ISLAMABAD (Reuters) - Pakistani troops killed 80 militants in heavy clashes in the lawless northwest, near the mountainous border with Afghanistan, a spokesman said on Sunday, while the Pakistani Taliban said at least six soldiers had been killed.
Fighter jets have pounded positions in the Tirah Valley in the Khyber region, west of the city of Peshawar, over the last few days.
A security official said those killed last week belonged to the outlawed militant group Tehrik-e-Taliban Pakistan and an allied group, Lashkar-e-Islam.
“In Khyber, terrorists being dislodged from bases, fleeing to border. So far 80 terrorists killed, approximately 100 injured in this phase,” the head of army’s media wing, Gen Asim Bajwa, said on his Twitter account.
“Operations will continue with full force till total terrorist elimination from these areas.”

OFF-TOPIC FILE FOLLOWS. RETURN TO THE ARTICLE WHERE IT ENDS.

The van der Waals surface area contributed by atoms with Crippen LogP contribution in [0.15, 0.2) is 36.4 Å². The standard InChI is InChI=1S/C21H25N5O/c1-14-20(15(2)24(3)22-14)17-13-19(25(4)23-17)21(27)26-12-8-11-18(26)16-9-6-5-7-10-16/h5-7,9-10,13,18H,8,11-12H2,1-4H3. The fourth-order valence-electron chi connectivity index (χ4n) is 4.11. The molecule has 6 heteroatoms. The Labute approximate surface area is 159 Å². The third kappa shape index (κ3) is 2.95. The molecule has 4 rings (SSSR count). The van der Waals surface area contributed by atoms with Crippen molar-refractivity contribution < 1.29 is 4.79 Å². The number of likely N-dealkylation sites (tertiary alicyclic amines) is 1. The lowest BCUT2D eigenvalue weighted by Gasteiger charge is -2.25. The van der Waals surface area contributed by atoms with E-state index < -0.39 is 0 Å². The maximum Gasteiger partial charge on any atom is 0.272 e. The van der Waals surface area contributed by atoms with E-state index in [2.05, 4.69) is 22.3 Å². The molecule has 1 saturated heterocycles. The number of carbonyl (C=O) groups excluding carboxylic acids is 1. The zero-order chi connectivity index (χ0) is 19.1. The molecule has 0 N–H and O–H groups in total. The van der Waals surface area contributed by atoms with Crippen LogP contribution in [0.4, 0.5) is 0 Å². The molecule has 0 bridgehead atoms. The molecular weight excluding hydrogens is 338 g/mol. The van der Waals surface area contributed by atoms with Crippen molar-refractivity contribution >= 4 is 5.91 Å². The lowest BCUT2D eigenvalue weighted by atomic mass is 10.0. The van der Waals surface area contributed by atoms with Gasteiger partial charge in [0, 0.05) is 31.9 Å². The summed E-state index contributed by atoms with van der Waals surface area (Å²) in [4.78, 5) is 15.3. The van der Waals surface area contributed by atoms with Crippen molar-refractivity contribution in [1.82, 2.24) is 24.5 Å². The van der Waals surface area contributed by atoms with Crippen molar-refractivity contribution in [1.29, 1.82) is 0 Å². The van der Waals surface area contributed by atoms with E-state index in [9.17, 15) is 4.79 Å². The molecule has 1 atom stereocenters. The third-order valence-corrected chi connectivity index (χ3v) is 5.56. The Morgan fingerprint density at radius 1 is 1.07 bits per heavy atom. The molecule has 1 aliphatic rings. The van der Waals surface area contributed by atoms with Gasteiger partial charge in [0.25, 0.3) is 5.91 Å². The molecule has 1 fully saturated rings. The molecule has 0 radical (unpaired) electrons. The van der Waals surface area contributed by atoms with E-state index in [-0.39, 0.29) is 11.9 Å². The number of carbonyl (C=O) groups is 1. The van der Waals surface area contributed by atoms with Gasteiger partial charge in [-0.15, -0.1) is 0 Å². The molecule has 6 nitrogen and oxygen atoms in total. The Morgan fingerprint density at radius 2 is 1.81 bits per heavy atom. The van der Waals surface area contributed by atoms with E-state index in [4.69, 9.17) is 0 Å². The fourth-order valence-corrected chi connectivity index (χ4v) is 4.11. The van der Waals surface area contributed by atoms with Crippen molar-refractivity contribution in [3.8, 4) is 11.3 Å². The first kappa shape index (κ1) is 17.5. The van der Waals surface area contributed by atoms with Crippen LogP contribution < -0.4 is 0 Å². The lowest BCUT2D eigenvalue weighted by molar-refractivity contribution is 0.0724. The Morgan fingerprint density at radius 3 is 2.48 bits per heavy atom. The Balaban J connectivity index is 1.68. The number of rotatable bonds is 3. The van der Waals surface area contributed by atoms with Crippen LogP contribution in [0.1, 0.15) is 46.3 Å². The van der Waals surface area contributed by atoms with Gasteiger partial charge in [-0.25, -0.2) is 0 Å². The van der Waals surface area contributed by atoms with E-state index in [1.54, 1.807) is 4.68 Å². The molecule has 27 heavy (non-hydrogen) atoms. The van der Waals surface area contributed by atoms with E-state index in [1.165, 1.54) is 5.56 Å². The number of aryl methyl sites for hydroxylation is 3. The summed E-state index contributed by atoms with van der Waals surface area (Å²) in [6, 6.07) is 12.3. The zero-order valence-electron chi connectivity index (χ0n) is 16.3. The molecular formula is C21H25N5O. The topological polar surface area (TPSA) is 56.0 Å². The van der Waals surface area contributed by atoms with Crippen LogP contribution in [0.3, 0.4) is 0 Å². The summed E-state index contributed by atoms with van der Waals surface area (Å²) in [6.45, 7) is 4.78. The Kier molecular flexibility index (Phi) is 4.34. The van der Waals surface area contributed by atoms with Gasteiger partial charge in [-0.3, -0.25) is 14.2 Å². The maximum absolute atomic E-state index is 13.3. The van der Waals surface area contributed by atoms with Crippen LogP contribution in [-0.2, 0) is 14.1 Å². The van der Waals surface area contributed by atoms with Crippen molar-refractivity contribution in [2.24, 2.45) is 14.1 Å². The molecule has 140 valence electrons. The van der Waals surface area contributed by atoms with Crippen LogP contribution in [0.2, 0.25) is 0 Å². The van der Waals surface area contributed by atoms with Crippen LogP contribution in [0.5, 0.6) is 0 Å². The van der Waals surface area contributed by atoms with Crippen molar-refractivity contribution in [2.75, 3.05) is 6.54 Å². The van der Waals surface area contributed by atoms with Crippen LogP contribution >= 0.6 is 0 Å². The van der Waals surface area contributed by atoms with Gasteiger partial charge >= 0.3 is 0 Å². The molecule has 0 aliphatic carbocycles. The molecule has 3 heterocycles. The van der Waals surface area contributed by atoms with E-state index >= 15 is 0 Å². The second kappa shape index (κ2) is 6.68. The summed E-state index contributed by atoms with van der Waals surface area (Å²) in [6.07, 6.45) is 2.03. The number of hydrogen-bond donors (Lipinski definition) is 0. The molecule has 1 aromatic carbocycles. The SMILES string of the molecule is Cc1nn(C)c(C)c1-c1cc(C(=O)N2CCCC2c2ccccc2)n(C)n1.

Taliban spokesman Muhammed Khurassani said on Saturday there had been heavy fighting in the Tirah Valley for three days.
A mine “targeted” 12 soldiers and six were killed in a separate attack. Two intelligence sources said an army major was also killed and air strikes were also targeting the South Waziristan region, causing dozens to flee.
There was no way to confirm the casualties independently as the area is sealed to journalists.
The Pakistani Taliban are allied with the Afghan militants of the same name and share a similar jihadist ideology. But they operate as a separate entity, focused on toppling the Pakistani state and establishing strict Islamic rule in the nuclear-armed nation.
Security officials said last week there were strong indications the leader of the Pakistani Taliban, Maulana Fazlullah, was in the area at the time of the air strikes and there has been constant speculation about his fate on social media.
Military offensives in Khyber and South Waziristan began in 2009.
Reporting by Mehreen Zahra-Malik in Islamabad and Saud Mehsud in Dera Ismail Khan; Writing by Nick Macfie